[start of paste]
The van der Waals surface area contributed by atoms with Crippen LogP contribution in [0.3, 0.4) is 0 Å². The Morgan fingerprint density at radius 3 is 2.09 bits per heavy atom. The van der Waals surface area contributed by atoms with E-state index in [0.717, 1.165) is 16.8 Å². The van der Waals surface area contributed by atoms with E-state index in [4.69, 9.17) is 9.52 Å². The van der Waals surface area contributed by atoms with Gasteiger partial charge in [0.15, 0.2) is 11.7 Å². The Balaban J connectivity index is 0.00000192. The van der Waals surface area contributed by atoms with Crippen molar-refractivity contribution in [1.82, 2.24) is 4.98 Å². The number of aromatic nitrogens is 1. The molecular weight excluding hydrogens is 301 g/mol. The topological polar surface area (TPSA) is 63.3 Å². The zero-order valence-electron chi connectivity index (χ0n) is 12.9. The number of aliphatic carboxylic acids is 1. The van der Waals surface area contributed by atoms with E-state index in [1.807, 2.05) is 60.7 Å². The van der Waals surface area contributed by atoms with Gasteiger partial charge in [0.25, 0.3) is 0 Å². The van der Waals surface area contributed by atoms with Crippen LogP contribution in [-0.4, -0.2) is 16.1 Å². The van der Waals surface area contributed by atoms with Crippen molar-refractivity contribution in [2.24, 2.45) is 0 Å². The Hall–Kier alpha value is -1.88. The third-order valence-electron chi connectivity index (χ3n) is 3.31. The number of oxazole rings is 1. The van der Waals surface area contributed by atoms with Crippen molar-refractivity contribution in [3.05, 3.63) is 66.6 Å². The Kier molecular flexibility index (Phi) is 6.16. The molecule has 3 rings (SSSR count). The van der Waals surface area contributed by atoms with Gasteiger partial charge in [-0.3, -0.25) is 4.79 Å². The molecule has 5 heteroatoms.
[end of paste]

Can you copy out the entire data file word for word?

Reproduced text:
The van der Waals surface area contributed by atoms with Crippen LogP contribution in [0.3, 0.4) is 0 Å². The Morgan fingerprint density at radius 3 is 2.09 bits per heavy atom. The van der Waals surface area contributed by atoms with E-state index in [0.717, 1.165) is 16.8 Å². The van der Waals surface area contributed by atoms with E-state index in [4.69, 9.17) is 9.52 Å². The van der Waals surface area contributed by atoms with Gasteiger partial charge in [0.15, 0.2) is 11.7 Å². The Balaban J connectivity index is 0.00000192. The van der Waals surface area contributed by atoms with Crippen molar-refractivity contribution in [1.82, 2.24) is 4.98 Å². The number of aromatic nitrogens is 1. The molecular weight excluding hydrogens is 301 g/mol. The topological polar surface area (TPSA) is 63.3 Å². The zero-order valence-electron chi connectivity index (χ0n) is 12.9. The number of aliphatic carboxylic acids is 1. The van der Waals surface area contributed by atoms with E-state index in [1.807, 2.05) is 60.7 Å². The van der Waals surface area contributed by atoms with Gasteiger partial charge in [0.25, 0.3) is 0 Å². The van der Waals surface area contributed by atoms with Crippen LogP contribution in [-0.4, -0.2) is 16.1 Å². The van der Waals surface area contributed by atoms with Crippen molar-refractivity contribution in [2.24, 2.45) is 0 Å². The Hall–Kier alpha value is -1.88. The third-order valence-electron chi connectivity index (χ3n) is 3.31. The number of oxazole rings is 1. The van der Waals surface area contributed by atoms with Crippen molar-refractivity contribution in [3.05, 3.63) is 66.6 Å². The Kier molecular flexibility index (Phi) is 6.16. The molecule has 3 rings (SSSR count). The van der Waals surface area contributed by atoms with Gasteiger partial charge in [-0.3, -0.25) is 4.79 Å². The molecule has 5 heteroatoms.